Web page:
Workers process tra fish for export in a seafood plant the southern city of Cần Thơ. VNA/VNS Photo Danh Lam
HÀ NỘI — Digital technology and innovation play an important role in increasing production efficiency, productivity, food safety and distribution, as well as in connecting producers with consumers, according to Deputy Prime Minister Phạm Bình Minh.
The Deputy PM was speaking at the second National Dialogue on Việt Nam's Food Systems on Friday in Hà Nội.
Minh added it was also crucial to minimise food losses and wastes, and create better resilience of agricultural supply chains, raise awareness and promote green and sustainable consumption to protect the environment and public health.
“The Government of Việt Nam is fully aware of the need for close coordination among countries and actors in the food systems to create revolutionary, sustainable and extensive changes of the whole systems.
"This will help us do better in the cause of alleviating poverty, ensuring food and nutrition security in the rural areas, especially in the remote or ethnic minorities' regions, and among vulnerable groups in a more effective and sustainable manner, with a special focus on women and children,” he said.
Stakeholders both within and outside the food sector could share their experience and develop the value chains of Việt Nam's key agricultural products toward transparency, responsibility and sustainability, he said.
Viêt Nam's agriculture plays a particularly important role in ensuring food security, social stability and livelihoods for more than 60 per cent of the population living in rural areas, and contributed 14.85 per cent of the country's GDP last year.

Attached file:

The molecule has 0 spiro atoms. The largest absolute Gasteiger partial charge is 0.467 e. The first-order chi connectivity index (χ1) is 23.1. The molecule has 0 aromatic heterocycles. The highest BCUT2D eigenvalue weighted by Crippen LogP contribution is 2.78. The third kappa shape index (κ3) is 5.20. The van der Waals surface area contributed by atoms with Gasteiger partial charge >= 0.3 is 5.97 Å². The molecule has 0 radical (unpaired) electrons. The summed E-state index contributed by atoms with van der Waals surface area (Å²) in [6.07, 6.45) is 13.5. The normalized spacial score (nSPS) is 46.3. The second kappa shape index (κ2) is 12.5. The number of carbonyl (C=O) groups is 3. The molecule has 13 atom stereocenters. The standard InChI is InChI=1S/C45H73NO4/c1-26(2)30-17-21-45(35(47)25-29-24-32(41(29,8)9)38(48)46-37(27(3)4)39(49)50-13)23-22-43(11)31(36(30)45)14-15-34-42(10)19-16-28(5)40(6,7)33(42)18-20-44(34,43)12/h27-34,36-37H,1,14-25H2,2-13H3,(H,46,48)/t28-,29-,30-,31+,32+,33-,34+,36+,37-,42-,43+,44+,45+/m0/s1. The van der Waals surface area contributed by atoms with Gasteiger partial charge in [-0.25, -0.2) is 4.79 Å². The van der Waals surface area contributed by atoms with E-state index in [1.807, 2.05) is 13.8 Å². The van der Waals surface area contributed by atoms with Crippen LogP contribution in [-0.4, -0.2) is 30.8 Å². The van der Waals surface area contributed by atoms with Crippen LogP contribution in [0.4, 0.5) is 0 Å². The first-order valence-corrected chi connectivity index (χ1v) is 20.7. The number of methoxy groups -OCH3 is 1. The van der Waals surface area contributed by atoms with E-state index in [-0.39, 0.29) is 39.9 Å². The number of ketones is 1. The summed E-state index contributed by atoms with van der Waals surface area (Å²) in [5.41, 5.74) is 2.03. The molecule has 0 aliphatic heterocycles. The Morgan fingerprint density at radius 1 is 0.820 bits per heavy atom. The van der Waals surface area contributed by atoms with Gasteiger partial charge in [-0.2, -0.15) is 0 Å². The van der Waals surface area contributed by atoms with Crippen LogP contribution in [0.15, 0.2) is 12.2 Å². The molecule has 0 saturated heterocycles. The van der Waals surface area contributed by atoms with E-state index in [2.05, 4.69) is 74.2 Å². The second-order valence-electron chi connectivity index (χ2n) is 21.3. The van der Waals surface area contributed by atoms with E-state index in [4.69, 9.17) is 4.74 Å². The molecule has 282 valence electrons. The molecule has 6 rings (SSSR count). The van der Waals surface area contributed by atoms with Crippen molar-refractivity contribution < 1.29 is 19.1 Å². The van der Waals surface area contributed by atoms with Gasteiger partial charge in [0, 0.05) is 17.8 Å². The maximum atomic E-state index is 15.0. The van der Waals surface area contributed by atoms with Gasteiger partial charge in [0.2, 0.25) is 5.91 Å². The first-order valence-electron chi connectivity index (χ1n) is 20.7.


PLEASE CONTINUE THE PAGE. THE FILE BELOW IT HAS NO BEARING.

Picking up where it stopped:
Despite the impacts of the COVID-19 pandemic, as well as climate change and natural disasters, Việt Nam's agriculture sector maintained a growth rate of 2.68 per cent in 2020.
The export turnover of agricultural, fish and forest products hit US$41.53 billion in 2020 and $24.23 billion in the first half of 2021.
Minister of Agriculture and Rural Development Lê Minh Hoan said grassroots farmers’ organisations should be made a key part of agriculture value chains.
It was also necessary to diversify public-private partnership models to attract private investors and promote responsible, transparent and sustainable agricultural value chains, he said.
Effective links between farmers’ groups and enterprises should be expanded to help increase transparency and fairness in farming product consumption, ensure consumers’ rights and protect human health and the environment, he said.
Hoan said Việt Nam's diverse food systems are facing many challenges.
Global forecasts and empirical data in recent years show Việt Nam is one of the countries most heavily affected by climate change.
Việt Nam needs to form smart, resilient and sustainable food systems, not only ensuring food and nutrition security for nearly 100 million Vietnamese people but also contributing to global food security, he said.